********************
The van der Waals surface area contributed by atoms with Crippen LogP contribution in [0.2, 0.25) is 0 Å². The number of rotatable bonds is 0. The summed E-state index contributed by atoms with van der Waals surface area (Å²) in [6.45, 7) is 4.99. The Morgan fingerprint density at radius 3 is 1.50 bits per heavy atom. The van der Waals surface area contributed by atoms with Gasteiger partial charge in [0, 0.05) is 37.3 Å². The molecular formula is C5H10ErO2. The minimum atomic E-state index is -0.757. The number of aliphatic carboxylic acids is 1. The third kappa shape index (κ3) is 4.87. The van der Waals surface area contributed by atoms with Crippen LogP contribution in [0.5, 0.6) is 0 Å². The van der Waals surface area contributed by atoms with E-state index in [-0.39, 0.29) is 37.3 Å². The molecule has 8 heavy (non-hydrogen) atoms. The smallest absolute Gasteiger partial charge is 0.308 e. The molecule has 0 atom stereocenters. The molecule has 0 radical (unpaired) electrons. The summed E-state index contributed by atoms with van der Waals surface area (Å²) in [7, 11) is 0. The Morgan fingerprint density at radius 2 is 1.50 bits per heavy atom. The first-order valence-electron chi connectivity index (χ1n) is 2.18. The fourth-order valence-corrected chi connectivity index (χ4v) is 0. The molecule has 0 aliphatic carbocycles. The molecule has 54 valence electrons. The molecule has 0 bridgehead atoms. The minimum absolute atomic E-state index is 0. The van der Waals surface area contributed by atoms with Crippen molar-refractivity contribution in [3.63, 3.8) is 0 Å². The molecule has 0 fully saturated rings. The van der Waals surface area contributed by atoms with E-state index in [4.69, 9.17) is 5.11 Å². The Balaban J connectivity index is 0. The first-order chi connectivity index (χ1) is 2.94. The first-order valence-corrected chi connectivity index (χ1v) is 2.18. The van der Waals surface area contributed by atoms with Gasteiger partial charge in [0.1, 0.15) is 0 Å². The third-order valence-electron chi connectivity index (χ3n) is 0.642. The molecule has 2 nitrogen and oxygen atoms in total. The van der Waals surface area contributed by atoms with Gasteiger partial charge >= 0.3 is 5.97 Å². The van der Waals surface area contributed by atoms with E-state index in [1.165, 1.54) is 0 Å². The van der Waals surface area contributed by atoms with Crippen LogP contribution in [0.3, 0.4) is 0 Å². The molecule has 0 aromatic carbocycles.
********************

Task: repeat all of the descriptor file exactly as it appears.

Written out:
The van der Waals surface area contributed by atoms with Crippen LogP contribution in [0.2, 0.25) is 0 Å². The number of rotatable bonds is 0. The summed E-state index contributed by atoms with van der Waals surface area (Å²) in [6.45, 7) is 4.99. The Morgan fingerprint density at radius 3 is 1.50 bits per heavy atom. The van der Waals surface area contributed by atoms with Gasteiger partial charge in [0, 0.05) is 37.3 Å². The molecular formula is C5H10ErO2. The minimum atomic E-state index is -0.757. The number of aliphatic carboxylic acids is 1. The third kappa shape index (κ3) is 4.87. The van der Waals surface area contributed by atoms with Crippen LogP contribution in [0.5, 0.6) is 0 Å². The van der Waals surface area contributed by atoms with E-state index in [-0.39, 0.29) is 37.3 Å². The molecule has 8 heavy (non-hydrogen) atoms. The smallest absolute Gasteiger partial charge is 0.308 e. The molecule has 0 atom stereocenters. The molecule has 0 radical (unpaired) electrons. The summed E-state index contributed by atoms with van der Waals surface area (Å²) in [7, 11) is 0. The Morgan fingerprint density at radius 2 is 1.50 bits per heavy atom. The first-order valence-electron chi connectivity index (χ1n) is 2.18. The fourth-order valence-corrected chi connectivity index (χ4v) is 0. The molecule has 0 aliphatic carbocycles. The molecule has 54 valence electrons. The molecule has 0 bridgehead atoms. The minimum absolute atomic E-state index is 0. The van der Waals surface area contributed by atoms with Crippen molar-refractivity contribution in [3.63, 3.8) is 0 Å². The molecule has 0 fully saturated rings. The van der Waals surface area contributed by atoms with E-state index in [4.69, 9.17) is 5.11 Å². The Balaban J connectivity index is 0. The first-order chi connectivity index (χ1) is 2.94. The first-order valence-corrected chi connectivity index (χ1v) is 2.18. The van der Waals surface area contributed by atoms with Gasteiger partial charge in [0.1, 0.15) is 0 Å². The third-order valence-electron chi connectivity index (χ3n) is 0.642. The molecule has 2 nitrogen and oxygen atoms in total. The van der Waals surface area contributed by atoms with Gasteiger partial charge >= 0.3 is 5.97 Å². The van der Waals surface area contributed by atoms with E-state index in [1.165, 1.54) is 0 Å². The van der Waals surface area contributed by atoms with Crippen LogP contribution in [0.3, 0.4) is 0 Å². The molecule has 0 aromatic carbocycles.